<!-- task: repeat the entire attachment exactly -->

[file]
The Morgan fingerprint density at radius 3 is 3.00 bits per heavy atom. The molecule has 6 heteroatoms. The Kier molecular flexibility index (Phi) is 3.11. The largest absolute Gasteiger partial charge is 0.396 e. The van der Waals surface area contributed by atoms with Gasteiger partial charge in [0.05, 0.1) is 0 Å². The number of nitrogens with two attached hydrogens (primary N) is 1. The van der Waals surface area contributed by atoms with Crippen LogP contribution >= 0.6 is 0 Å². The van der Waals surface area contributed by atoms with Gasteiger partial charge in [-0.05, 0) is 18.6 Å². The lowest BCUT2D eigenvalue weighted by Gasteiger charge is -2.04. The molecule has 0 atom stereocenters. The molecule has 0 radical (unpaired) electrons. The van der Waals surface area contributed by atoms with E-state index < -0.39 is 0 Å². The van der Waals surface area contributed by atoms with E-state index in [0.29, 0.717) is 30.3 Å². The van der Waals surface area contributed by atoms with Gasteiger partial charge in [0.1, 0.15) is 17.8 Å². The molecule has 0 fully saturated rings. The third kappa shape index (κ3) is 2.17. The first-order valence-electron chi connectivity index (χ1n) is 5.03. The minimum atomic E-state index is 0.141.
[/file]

The Morgan fingerprint density at radius 3 is 3.00 bits per heavy atom. The molecule has 6 heteroatoms. The Kier molecular flexibility index (Phi) is 3.11. The largest absolute Gasteiger partial charge is 0.396 e. The van der Waals surface area contributed by atoms with Gasteiger partial charge in [0.05, 0.1) is 0 Å². The number of nitrogens with two attached hydrogens (primary N) is 1. The van der Waals surface area contributed by atoms with Crippen LogP contribution >= 0.6 is 0 Å². The van der Waals surface area contributed by atoms with Gasteiger partial charge in [-0.05, 0) is 18.6 Å². The lowest BCUT2D eigenvalue weighted by Gasteiger charge is -2.04. The molecule has 0 atom stereocenters. The molecule has 0 radical (unpaired) electrons. The van der Waals surface area contributed by atoms with E-state index < -0.39 is 0 Å². The van der Waals surface area contributed by atoms with E-state index in [0.29, 0.717) is 30.3 Å². The van der Waals surface area contributed by atoms with Gasteiger partial charge in [0.1, 0.15) is 17.8 Å². The molecule has 0 fully saturated rings. The third kappa shape index (κ3) is 2.17. The first-order valence-electron chi connectivity index (χ1n) is 5.03. The minimum atomic E-state index is 0.141.